Open government, open government information, and the Canadian context
Open government and open government information have become increasingly important tools for achieving “democratic accountability and deliberation” in government (Janssen, Charalabidis, and Zuiderwijk 2012, 260). While there is a convergence between open government and open government data, the latter of which is one of several examples of what can constitute “open government information,” the two are distinct concepts with separate objectives and backgrounds. To properly understand the records management requirements that are attributable to these concepts, their underlying features and characteristics must be understood and properly contextualized. For this purpose, this section of the article will also explore various Canadian jurisdictions that currently support open government initiatives.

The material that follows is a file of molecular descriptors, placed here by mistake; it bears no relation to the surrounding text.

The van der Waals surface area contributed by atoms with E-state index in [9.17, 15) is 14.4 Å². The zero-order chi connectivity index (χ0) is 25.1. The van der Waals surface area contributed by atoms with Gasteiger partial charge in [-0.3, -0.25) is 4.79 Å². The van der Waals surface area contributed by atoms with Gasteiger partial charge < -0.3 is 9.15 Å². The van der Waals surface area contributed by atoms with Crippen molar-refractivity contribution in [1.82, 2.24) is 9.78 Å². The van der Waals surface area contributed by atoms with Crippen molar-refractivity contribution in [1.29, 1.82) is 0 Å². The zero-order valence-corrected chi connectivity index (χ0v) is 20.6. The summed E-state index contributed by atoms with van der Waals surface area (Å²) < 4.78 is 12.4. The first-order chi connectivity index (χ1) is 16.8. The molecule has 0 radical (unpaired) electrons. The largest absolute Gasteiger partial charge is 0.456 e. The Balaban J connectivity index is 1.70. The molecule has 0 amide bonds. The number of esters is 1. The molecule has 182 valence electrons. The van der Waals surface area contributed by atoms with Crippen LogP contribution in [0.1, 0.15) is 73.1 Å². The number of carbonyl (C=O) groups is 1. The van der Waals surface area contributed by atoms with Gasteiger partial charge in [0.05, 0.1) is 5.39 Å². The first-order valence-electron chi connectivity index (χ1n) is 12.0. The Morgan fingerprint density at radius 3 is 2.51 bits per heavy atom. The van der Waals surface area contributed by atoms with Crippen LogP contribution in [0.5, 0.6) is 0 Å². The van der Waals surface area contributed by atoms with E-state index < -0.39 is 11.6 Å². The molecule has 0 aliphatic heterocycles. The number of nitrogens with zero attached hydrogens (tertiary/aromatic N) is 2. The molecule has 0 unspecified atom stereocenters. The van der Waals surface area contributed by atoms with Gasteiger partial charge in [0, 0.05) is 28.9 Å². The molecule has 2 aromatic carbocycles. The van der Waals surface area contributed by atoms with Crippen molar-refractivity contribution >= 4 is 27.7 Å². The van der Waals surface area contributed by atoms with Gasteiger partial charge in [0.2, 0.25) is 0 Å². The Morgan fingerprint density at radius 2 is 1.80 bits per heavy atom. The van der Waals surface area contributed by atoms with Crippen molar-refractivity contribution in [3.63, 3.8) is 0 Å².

In its simplest form, open government means increasing public access to government information through modern digital technologies. It is often interpreted as a contemporary extension of e-government or government 2.0, with a focus shifting more towards the delivery of government information and services via innovative technological platforms rather than uniquely through web-based telecommunications technology. The overarching goal of open government is to create a sense of openness, sharing, and collaboration between different government departments and between government and the public (Francoli 2011, 152–53).